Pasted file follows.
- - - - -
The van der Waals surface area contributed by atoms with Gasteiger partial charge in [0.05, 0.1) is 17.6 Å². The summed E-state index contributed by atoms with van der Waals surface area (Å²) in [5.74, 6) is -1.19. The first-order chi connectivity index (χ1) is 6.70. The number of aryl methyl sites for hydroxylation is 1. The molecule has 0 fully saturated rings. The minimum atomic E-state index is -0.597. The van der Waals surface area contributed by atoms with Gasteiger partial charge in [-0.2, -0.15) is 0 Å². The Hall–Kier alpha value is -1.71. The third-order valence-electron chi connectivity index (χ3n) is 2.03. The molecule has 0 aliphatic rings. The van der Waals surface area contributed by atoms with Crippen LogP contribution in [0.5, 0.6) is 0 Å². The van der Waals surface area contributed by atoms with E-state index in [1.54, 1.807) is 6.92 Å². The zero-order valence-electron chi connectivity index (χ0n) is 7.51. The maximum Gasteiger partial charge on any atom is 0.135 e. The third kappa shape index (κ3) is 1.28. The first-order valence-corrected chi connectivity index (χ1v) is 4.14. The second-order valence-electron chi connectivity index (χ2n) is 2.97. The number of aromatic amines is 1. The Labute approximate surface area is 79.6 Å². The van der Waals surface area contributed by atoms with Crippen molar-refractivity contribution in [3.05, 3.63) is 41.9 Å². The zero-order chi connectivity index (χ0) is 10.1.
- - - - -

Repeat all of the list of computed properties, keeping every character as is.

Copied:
The van der Waals surface area contributed by atoms with Gasteiger partial charge in [0.05, 0.1) is 17.6 Å². The summed E-state index contributed by atoms with van der Waals surface area (Å²) in [5.74, 6) is -1.19. The first-order chi connectivity index (χ1) is 6.70. The number of aryl methyl sites for hydroxylation is 1. The molecule has 0 fully saturated rings. The minimum atomic E-state index is -0.597. The van der Waals surface area contributed by atoms with Gasteiger partial charge in [-0.2, -0.15) is 0 Å². The Hall–Kier alpha value is -1.71. The third-order valence-electron chi connectivity index (χ3n) is 2.03. The molecule has 0 aliphatic rings. The van der Waals surface area contributed by atoms with Crippen LogP contribution in [0.5, 0.6) is 0 Å². The van der Waals surface area contributed by atoms with E-state index in [1.54, 1.807) is 6.92 Å². The zero-order valence-electron chi connectivity index (χ0n) is 7.51. The maximum Gasteiger partial charge on any atom is 0.135 e. The third kappa shape index (κ3) is 1.28. The first-order valence-corrected chi connectivity index (χ1v) is 4.14. The second-order valence-electron chi connectivity index (χ2n) is 2.97. The number of aromatic amines is 1. The Labute approximate surface area is 79.6 Å². The van der Waals surface area contributed by atoms with Crippen molar-refractivity contribution in [3.05, 3.63) is 41.9 Å². The zero-order chi connectivity index (χ0) is 10.1.